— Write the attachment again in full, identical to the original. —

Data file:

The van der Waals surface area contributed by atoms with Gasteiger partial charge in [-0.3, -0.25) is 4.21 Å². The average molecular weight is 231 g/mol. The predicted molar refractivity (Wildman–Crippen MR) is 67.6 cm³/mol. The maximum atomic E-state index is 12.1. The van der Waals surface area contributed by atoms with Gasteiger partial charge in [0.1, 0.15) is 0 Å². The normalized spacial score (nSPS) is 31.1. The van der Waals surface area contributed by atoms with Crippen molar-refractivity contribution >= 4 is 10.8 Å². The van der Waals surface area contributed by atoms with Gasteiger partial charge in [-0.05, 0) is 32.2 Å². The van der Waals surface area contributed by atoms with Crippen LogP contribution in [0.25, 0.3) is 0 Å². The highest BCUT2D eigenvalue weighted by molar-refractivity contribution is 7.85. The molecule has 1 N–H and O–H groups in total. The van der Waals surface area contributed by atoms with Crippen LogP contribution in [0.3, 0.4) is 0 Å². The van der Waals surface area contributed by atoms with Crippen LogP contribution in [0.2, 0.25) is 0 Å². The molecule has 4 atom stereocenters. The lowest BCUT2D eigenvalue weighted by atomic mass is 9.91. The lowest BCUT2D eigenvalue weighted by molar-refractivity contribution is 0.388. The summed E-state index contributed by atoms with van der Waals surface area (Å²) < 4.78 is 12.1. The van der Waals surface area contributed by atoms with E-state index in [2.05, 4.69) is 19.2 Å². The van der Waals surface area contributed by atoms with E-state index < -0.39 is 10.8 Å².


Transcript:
The van der Waals surface area contributed by atoms with Gasteiger partial charge in [-0.3, -0.25) is 4.21 Å². The average molecular weight is 231 g/mol. The predicted molar refractivity (Wildman–Crippen MR) is 67.6 cm³/mol. The maximum atomic E-state index is 12.1. The van der Waals surface area contributed by atoms with Gasteiger partial charge in [0.1, 0.15) is 0 Å². The normalized spacial score (nSPS) is 31.1. The van der Waals surface area contributed by atoms with Crippen molar-refractivity contribution >= 4 is 10.8 Å². The van der Waals surface area contributed by atoms with Gasteiger partial charge in [-0.05, 0) is 32.2 Å². The van der Waals surface area contributed by atoms with Crippen LogP contribution in [0.25, 0.3) is 0 Å². The highest BCUT2D eigenvalue weighted by molar-refractivity contribution is 7.85. The molecule has 1 N–H and O–H groups in total. The van der Waals surface area contributed by atoms with Crippen LogP contribution in [0.3, 0.4) is 0 Å². The van der Waals surface area contributed by atoms with Crippen LogP contribution in [0.2, 0.25) is 0 Å². The molecule has 4 atom stereocenters. The lowest BCUT2D eigenvalue weighted by atomic mass is 9.91. The lowest BCUT2D eigenvalue weighted by molar-refractivity contribution is 0.388. The summed E-state index contributed by atoms with van der Waals surface area (Å²) < 4.78 is 12.1. The van der Waals surface area contributed by atoms with E-state index in [2.05, 4.69) is 19.2 Å². The van der Waals surface area contributed by atoms with E-state index < -0.39 is 10.8 Å².